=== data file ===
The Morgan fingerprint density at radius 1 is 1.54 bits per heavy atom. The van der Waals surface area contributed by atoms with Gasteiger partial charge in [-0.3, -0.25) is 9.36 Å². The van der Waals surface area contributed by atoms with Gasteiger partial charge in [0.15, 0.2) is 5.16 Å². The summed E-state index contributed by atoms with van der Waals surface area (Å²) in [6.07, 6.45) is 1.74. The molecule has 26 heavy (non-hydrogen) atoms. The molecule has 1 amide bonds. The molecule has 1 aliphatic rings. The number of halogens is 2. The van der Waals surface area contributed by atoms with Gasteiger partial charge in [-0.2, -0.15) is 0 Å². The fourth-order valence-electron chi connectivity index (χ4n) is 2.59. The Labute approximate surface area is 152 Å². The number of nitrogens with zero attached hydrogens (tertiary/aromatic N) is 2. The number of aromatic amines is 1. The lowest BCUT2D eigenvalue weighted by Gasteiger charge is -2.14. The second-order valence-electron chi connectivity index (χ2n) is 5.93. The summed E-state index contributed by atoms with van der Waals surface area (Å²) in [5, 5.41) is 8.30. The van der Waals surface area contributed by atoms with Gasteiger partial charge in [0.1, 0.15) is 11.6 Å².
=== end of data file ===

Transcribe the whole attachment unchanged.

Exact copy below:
The Morgan fingerprint density at radius 1 is 1.54 bits per heavy atom. The van der Waals surface area contributed by atoms with Gasteiger partial charge in [-0.3, -0.25) is 9.36 Å². The van der Waals surface area contributed by atoms with Gasteiger partial charge in [0.15, 0.2) is 5.16 Å². The summed E-state index contributed by atoms with van der Waals surface area (Å²) in [6.07, 6.45) is 1.74. The molecule has 26 heavy (non-hydrogen) atoms. The molecule has 1 amide bonds. The molecule has 1 aliphatic rings. The number of halogens is 2. The van der Waals surface area contributed by atoms with Gasteiger partial charge in [-0.2, -0.15) is 0 Å². The fourth-order valence-electron chi connectivity index (χ4n) is 2.59. The Labute approximate surface area is 152 Å². The number of nitrogens with zero attached hydrogens (tertiary/aromatic N) is 2. The number of aromatic amines is 1. The lowest BCUT2D eigenvalue weighted by Gasteiger charge is -2.14. The second-order valence-electron chi connectivity index (χ2n) is 5.93. The summed E-state index contributed by atoms with van der Waals surface area (Å²) in [5, 5.41) is 8.30. The van der Waals surface area contributed by atoms with Gasteiger partial charge in [0.1, 0.15) is 11.6 Å².